Why “Unfinished Learning” was a Math Problem Long Before the Pandemic – Watch On-Demand Video Now

Childrens Technology Review

What do you get when you cross former Microsoft executives with some dedicated math educators? A state-of-the-art online math curriculum ($13/month at www.dreambox.com). We tried the free two-week trial option and found the first 20 or so of the 350 activities to be well-designed and engaging. The lessons are designed to function as a stand alone math curriculum, say for a home school situation, or they could supplement an existing school curriculum. Because the lessons are designed and delivered in Flash, you can run them from from any Macintosh or Windows browser. No disks, downloads or installations required.

First, a parent or teacher needs to make an account. Next, children log in with their screen name and password. There’s the one-time process of choosing an avatar (there is one in a wheelchair), followed by a tutorial on how to use the mouse. From there, it’s on to a cartoon-like world, made of four themes: Pirates, Dinosaurs, Pets, or Pixies. Progress is monitored by a management system that tracks a child’s progress and controls the difficulty, hints, pace, and sequence of the lessons. Adults can log in at any time to check a child’s progress; an email reporting option is also available.

The best part of this curriculum is the way the activities are designed. Rather than just click right answers, children are often asked to build answers, perhaps estimating how many sheep will fit in a pen (calculating area) or dragging and dropping markers onto a base-ten grid to match a quantity. Wrong answers are presented with more concrete representations of the answer, in the form of a number line or set of objects, for example. As they work through an exercise, children can see how many problems remain. In one game, each problem causes a dinosaur’s neck to stretch. So children naturally want to see what happens when it reaches all the way across the screen. Finally we liked how it is possible to skip over the instructions, or replay them if needed. The choice is yours. Completing games earns coins, which can be used at a carnival arcade, with games like skeet ball where you can add up your points. Weaknesses include a clunky drawing activity, and some gender confusion in the record keeping system, which assumes that every child is a “he.” All in all, this is a welcome addition to the world of technology based math curriculum, for parents and schools alike. Note that the price listed is for one month, for one family. Call about bulk-rate subscriptions.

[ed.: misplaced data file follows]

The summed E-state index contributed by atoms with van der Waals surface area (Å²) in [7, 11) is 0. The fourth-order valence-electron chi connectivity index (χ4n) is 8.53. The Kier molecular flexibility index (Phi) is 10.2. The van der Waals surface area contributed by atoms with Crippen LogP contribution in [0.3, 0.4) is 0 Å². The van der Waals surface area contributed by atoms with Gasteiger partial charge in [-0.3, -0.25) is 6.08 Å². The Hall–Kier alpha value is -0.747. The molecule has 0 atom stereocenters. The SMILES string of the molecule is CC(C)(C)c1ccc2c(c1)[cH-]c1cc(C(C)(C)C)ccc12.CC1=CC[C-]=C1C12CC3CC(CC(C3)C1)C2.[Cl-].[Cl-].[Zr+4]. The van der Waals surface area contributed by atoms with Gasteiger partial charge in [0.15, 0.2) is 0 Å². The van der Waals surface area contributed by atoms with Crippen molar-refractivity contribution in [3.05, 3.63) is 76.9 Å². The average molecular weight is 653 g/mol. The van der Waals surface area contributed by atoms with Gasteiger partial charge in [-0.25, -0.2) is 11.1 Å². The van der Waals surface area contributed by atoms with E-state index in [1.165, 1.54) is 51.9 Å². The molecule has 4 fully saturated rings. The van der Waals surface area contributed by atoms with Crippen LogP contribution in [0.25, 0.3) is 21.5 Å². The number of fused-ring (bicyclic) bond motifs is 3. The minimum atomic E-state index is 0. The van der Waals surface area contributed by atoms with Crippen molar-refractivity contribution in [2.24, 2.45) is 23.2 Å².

Details: DreamBox Learning, Inc., www.dreambox.com. Price: $13/month and up (plus free trial). Ages: 5-7. Platform: Internet service. Teaches/Purpose: math. Rating (1 to 5 stars): 4.8 stars. Entry date: 4/2/2008. [WB]

Reprinted by permission